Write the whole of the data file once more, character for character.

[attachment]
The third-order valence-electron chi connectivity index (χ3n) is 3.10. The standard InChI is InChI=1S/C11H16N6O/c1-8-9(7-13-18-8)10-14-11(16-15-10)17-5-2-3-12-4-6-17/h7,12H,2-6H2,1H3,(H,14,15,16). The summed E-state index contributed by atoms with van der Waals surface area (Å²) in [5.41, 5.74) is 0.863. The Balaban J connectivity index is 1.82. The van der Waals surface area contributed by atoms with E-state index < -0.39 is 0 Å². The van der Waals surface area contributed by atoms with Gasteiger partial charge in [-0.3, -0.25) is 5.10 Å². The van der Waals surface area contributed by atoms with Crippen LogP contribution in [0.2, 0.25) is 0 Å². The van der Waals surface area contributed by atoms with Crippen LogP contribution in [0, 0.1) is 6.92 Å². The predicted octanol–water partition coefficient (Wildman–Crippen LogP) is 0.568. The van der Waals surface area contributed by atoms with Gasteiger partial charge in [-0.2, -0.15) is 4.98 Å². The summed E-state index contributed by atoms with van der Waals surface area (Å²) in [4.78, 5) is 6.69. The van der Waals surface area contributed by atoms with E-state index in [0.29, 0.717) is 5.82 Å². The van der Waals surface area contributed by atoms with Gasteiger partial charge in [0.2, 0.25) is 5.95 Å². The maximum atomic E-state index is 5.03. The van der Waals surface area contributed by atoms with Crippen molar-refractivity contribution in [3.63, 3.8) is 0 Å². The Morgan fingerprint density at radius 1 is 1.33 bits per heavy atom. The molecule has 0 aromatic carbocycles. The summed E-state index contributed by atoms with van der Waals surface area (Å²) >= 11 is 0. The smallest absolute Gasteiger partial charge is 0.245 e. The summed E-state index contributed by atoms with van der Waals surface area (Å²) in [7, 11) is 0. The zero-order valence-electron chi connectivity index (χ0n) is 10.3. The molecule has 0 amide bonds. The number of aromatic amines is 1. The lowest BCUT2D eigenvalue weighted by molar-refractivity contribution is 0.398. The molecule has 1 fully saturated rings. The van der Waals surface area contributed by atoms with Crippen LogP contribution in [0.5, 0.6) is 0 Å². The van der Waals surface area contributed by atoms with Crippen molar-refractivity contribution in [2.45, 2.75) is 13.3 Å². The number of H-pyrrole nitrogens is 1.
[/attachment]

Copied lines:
The third-order valence-electron chi connectivity index (χ3n) is 3.10. The standard InChI is InChI=1S/C11H16N6O/c1-8-9(7-13-18-8)10-14-11(16-15-10)17-5-2-3-12-4-6-17/h7,12H,2-6H2,1H3,(H,14,15,16). The summed E-state index contributed by atoms with van der Waals surface area (Å²) in [5.41, 5.74) is 0.863. The Balaban J connectivity index is 1.82. The van der Waals surface area contributed by atoms with E-state index < -0.39 is 0 Å². The van der Waals surface area contributed by atoms with Gasteiger partial charge in [-0.3, -0.25) is 5.10 Å². The van der Waals surface area contributed by atoms with Crippen LogP contribution in [0.2, 0.25) is 0 Å². The van der Waals surface area contributed by atoms with Crippen LogP contribution in [0, 0.1) is 6.92 Å². The predicted octanol–water partition coefficient (Wildman–Crippen LogP) is 0.568. The van der Waals surface area contributed by atoms with Gasteiger partial charge in [-0.2, -0.15) is 4.98 Å². The summed E-state index contributed by atoms with van der Waals surface area (Å²) in [4.78, 5) is 6.69. The van der Waals surface area contributed by atoms with E-state index in [0.29, 0.717) is 5.82 Å². The van der Waals surface area contributed by atoms with Gasteiger partial charge in [0.2, 0.25) is 5.95 Å². The maximum atomic E-state index is 5.03. The van der Waals surface area contributed by atoms with Crippen molar-refractivity contribution in [3.63, 3.8) is 0 Å². The Morgan fingerprint density at radius 1 is 1.33 bits per heavy atom. The molecule has 0 aromatic carbocycles. The summed E-state index contributed by atoms with van der Waals surface area (Å²) >= 11 is 0. The smallest absolute Gasteiger partial charge is 0.245 e. The summed E-state index contributed by atoms with van der Waals surface area (Å²) in [7, 11) is 0. The zero-order valence-electron chi connectivity index (χ0n) is 10.3. The molecule has 0 amide bonds. The number of aromatic amines is 1. The lowest BCUT2D eigenvalue weighted by molar-refractivity contribution is 0.398. The molecule has 1 fully saturated rings. The van der Waals surface area contributed by atoms with Crippen LogP contribution in [0.5, 0.6) is 0 Å². The van der Waals surface area contributed by atoms with Crippen molar-refractivity contribution in [2.45, 2.75) is 13.3 Å². The number of H-pyrrole nitrogens is 1.